Opinion, Case No.21176 Rebecca Bowe v. Charleston Area Medical Center, Inc.

IN THE SUPREME COURT OF APPEALS OF WEST VIRGINIA

January 1993 Term

___________

No. 21176

___________

REBECCA BOWE,

Plaintiff Below, Appellee,

v.

CHARLESTON AREA MEDICAL CENTER, INC.,

Defendant Below, Appellant

_______________________________________________________

Appeal from the Circuit Court of Kanawha County

Honorable A. Andrew MacQueen, Judge

Civil Action No. 90-C-2521

REVERSED AND REMANDED WITH DIRECTIONS

_______________________________________________________

Submitted: January 19, 1993

             Filed: March 26, 1993

J. David Cecil
Cecil, Barth & Thompson
Charleston, West Virginia
Attorney for the Appellee

Stephen A. Weber
Mary Jo Allen
Kay, Casto, Chaney, Love & Wise
Charleston, West Virginia
Attorney for the Appellant

This Opinion was delivered PER CURIAM.

SYLLABUS BY THE COURT

    1. "The rule that an employer has an absolute right to discharge an at will employee must be tempered by the principle that where the employer's motivation for the discharge is to contravene some substantial public policy principle, then the employer may be liable to the employee for damages occasioned by this discharge." Syllabus, Harless v. First National Bank in Fairmont, 162 W.Va. 116, 246 S.E.2d 270 (1978).

    2. "To identify the sources of public policy for purposes of determining whether a retaliatory discharge has occurred, we look to established precepts in our constitution, legislative enactments, legislatively approved regulations, and judicial opinions." Syllabus point 2, Birthisel v. Tri-Cities Health Services, ___ W.Va. ___, 424 S.E.2d 606 (1992).

    3. "Inherent in the term 'substantial public policy' is the concept that the policy will provide specific guidance to a reasonable person." Syllabus point 3, Birthisel v. Tri-Cities Health Services, ___ W.Va. ___, 424 S.E.2d 606 (1992).

    4. "An employee handbook may form the basis of a unilateral contract if there is a definite promise therein by the employer not to discharge covered employees except for specified reasons." Syllabus point 6, Cook v. Heck's, Inc., 176 W.Va. 368, 342 S.E.2d 453 (1986).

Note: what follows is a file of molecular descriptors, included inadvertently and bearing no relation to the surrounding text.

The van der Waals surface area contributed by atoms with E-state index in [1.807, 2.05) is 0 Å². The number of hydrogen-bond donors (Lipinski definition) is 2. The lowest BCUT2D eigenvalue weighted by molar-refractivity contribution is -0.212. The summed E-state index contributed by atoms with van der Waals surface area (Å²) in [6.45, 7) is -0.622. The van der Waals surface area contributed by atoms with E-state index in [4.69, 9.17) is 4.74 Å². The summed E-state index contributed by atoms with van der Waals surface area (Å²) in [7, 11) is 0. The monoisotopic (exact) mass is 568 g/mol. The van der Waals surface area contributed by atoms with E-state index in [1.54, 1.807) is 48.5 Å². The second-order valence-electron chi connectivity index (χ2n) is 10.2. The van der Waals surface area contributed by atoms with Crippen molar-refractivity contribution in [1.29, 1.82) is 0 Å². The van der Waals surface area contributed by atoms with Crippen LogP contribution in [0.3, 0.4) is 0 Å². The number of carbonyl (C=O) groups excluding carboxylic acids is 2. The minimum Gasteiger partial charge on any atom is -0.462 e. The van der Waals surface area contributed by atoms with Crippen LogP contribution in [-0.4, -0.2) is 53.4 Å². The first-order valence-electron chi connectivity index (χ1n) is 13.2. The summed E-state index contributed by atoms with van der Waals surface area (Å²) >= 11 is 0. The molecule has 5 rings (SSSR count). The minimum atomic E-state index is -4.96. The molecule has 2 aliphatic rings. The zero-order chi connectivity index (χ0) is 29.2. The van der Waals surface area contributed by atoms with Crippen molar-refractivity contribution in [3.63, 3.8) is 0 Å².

5. "An employer may protect itself from being bound by any and all statements in an employee handbook by placing a clear and prominent disclaimer to that effect in the handbook itself." Syllabus point 5, Suter v. Harsco Corp., 184 W.Va. 734, 403 S.E.2d 751 (1991).


Per Curiam:

    This is an appeal by the Charleston Area Medical Center, Inc., from an order of the Circuit Court of Kanawha County awarding Rebecca Bowe, a former employee of the Charleston Area Medical Center, back wages, reinstatement, and damages for emotional distress and mental anguish for wrongful discharge from employment and for breach of contract. On appeal, the Charleston Area Medical Center contends, among other things, that the trial court erred in failing to direct a verdict for it since Ms. Bowe failed to establish a prima facie case for retaliatory or wrongful discharge and that the court erred in refusing to direct a verdict for it on Ms. Bowe's breach of contract claim insomuch as such claim was precluded by this Court's decision in Suter v. Harsco Corp., 184 W.Va. 734, 403 S.E.2d 751 (1991). After reviewing the questions presented and the record, this Court agrees with the Charleston Area Medical Center's contentions. Accordingly, the judgment of the Circuit Court of Kanawha County is reversed.

    The appellant, the Charleston Area Medical Center, Inc., employed Rebecca Bowe on an at-will basis as a nurses aide in 1967. At the time of her employment, Ms. Bowe received a copy of the Charleston Area Medical Center's Employee Handbook. Revised editions of the handbook were also given to her over the years. The version of the handbook dated January 1, 1986, stated:

    Because of court decisions in some states, it has become necessary for us to make it clear that this handbook is not part of a contract, and no employee of the Medical Center has any contractual right to the matters set forth in this handbook. In addition, your employment is subject to termination at any time either by you or by the Medical Center.

    In 1987, Ms. Bowe was assigned to the oncology unit at the Charleston Area Medical Center's Memorial Division. On January 26, 1990, while working in that unit, Ms. Bowe was requested to assist a patient in using a bedside commode. She assisted the patient in getting out of bed and getting on the commode and then left him. A number of minutes later, the patient was found on the floor, lying in a pool of congealed blood. He had a large cut on his forehead and had apparently fallen from the commode and hit his head against a sink. The patient died two days later.

    Albert Orth, Personnel Director at the Memorial Division, was informed of the incident, and, after conducting an investigation, concluded that Ms. Bowe had been grossly negligent in not checking on the patient, or in not dispatching someone to check on the patient, within ten minutes after leaving him. Ms. Bowe was suspended, and, after further review of the matter, Mr. Orth authorized her termination in conformity with a handbook provision that made gross negligence a dischargeable offense at the Charleston Area Medical Center.